Another Justice Court judge came before the Mississippi Supreme Court for misconduct. This one had been previosuly sanctioned, and so this time out, gets a thirty day suspension for not following the law in a way that wasn’t just mistaken, ex parte contact with parties, and generally interfering with cases either not before him or otherwise not really in his charge.
That is not particularly newsworthy.
The interesting part is a dissent by Justice Kitchens (in which none of the other 7 sitting on the case join). He concludes:
Duty to Report Attorney Misconduct
¶53. Finally, although I agree that Counts Two and Four provide a sufficient factual basis for sanctions against Judge Thompson, our ruling should not be limited to the judge. In both situations, members of the Mississippi Bar played active roles in the misconduct. Our Rules of Professional Conduct tell us that, “[i]t is professional misconduct for a lawyer to . . . knowingly assist a judge or judicial officer in conduct that is a violation of applicable rules of judicial conduct or other law.” Miss. R. of Prof’l Conduct 8.4 (f). In addition,
A lawyer having knowledge that another lawyer has committed a violation of the Rules of Professional Conduct that raises a substantial question as to that lawyer’s honesty, trustworthiness or fitness as a lawyer in other respects, shall inform the appropriate professional authority.
Miss. R. of Prof’l Conduct 8.3(a). In the present case, Counts Two and Four involved lawyers’ asking a nonlawyer judge to engage in conduct that this Court has adjudicated sanctionable. Thus, as a matter of law, these lawyers seem to have violated Rule 8.4 (f), and as members of the Bar, we justices are duty-bound to report this apparent professional misconduct. Miss. R. of Prof’l Conduct 8.3. ¶54. Moreover, at least five members of the Mississippi Commission on Judicial Performance also are lawyers, and, it follows that they too are required to report lawyers’ misconduct. Miss. Const. art. 6, § 177A. While a report may have occurred, we are not informed whether the Bar has been notified of the Commission’s findings in the present case. In future judicial performance matters, where it is apparent that attorneys have actively participated in the alleged misconduct, the Commission should take steps to “inform the appropriate professional authority,” and also should notify this Court whether such report has been made.
This is a drum I have been beating for some time: Why doesn’t the Supreme Court feel compelled to do something when there is misconduct evident in the record before them? This point was truly driven home in a couple of the cases that came out of the Judge DeLaughter – Ed Peters relationship, particularly that land case where Peters went to DeLaughter’s home to get an ex parte order stopping the enforcement of a judgment (long-ago readers of www.folo.us will remember it. I’ll pull up links if there is sufficient interest).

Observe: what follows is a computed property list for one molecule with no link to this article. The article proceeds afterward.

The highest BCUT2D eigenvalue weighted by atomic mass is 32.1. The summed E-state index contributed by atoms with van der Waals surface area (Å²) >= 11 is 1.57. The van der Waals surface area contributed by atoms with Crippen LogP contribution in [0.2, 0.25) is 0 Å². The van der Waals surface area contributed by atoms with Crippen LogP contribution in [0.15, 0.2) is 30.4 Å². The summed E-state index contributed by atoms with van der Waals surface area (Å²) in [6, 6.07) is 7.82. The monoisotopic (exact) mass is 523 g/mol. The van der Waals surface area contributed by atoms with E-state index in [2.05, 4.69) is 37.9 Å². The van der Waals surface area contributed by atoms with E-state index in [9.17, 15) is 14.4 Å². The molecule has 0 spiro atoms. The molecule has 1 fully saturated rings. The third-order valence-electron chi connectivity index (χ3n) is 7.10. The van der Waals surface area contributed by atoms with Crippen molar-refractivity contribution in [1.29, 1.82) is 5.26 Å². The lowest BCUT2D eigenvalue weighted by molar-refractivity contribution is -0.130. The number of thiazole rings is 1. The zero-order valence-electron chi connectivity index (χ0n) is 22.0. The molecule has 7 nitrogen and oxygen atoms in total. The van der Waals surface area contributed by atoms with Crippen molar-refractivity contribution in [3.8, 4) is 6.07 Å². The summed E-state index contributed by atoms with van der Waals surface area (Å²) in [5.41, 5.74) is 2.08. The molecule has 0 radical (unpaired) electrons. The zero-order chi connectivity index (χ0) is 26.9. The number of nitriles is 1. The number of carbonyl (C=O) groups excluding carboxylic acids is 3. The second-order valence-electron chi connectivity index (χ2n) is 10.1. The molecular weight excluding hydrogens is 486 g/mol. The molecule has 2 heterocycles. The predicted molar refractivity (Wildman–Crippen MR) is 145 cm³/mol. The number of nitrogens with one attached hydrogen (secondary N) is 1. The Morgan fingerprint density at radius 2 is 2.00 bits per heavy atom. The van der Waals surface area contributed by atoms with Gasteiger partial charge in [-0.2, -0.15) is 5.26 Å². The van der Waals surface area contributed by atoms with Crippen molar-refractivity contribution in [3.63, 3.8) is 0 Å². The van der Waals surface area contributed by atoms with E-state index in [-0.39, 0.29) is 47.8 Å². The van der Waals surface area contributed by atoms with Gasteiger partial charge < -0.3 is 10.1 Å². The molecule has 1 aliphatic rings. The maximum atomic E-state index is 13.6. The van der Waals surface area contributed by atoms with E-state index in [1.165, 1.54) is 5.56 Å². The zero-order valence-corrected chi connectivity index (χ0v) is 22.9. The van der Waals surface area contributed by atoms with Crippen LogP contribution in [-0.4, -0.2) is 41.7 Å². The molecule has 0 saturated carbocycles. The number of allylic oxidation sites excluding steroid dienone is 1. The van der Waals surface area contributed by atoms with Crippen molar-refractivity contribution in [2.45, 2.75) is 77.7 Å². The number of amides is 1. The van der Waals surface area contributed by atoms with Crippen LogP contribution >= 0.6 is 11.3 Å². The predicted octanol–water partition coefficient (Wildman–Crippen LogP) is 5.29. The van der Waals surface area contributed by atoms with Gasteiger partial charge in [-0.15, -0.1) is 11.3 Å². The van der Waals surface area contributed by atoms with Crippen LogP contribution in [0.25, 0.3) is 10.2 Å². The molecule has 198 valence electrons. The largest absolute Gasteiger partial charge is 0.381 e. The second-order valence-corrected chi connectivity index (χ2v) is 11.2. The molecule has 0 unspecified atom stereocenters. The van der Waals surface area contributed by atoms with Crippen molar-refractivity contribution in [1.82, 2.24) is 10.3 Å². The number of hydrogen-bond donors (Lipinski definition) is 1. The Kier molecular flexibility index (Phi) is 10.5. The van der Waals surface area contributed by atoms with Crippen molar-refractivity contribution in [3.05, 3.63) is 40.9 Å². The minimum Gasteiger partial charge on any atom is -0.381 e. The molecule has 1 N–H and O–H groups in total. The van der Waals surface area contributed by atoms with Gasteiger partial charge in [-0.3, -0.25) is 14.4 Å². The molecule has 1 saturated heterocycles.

We know at least one of nine down there are thinking about this issue.
For the curious, here is the facts in Count One:
On or about December 1, 2008, a local attorney, Frank B. Liebling, went to the Lee County Justice Court office to file a complaint against a client who ha[d] stopped payment on a check issued to Liebling for attorney fees.
Liebling did not file the complaint and no action was pending before the court. Instead, Liebling took the proposed complaint and engaged in an ex parte conversation with Respondent. As a result of the meeting, Respondent signed an order nullifying the stop order on the check in question and ordered the bank to cash the check immediately.
The bank officers, being suspicious of the order, contacted the attorneys for the bank and the next day after a conference with the bank attorneys and Liebling, Respondent rescinded the nullification order due to improper process.
Here are the facts in Count Two:
Robert Gary Orozen, Jr. was arrested and charged with the felonies of forgery, possession of a counterfeit check and possession of false identification in October, 2008 in State of Mississippi vs. Robert Gary Orozen, Jr., Docket 571, Pages 253-254.
On or about October 28, 2008, Lee County Justice Court Judge Sadie Holland presided at the initial appearance and set bond at $250,000.00. On January 29, 2009, counsel for the defendant filed a Motion to Reduce Bond and for Preliminary Hearing. On April 7, 2009, Judge Holland denied the defendant’s request for bond reduction and a preliminary hearing was scheduled for May 27, 2009. That same date, counsel for defendant approached Respondent regarding the request for bond reduction.
The next day, April 8, 2009, Respondent reduced the defendant’s bond to $5,000.00 and he was released and transferred to the custody of another law enforcement agency.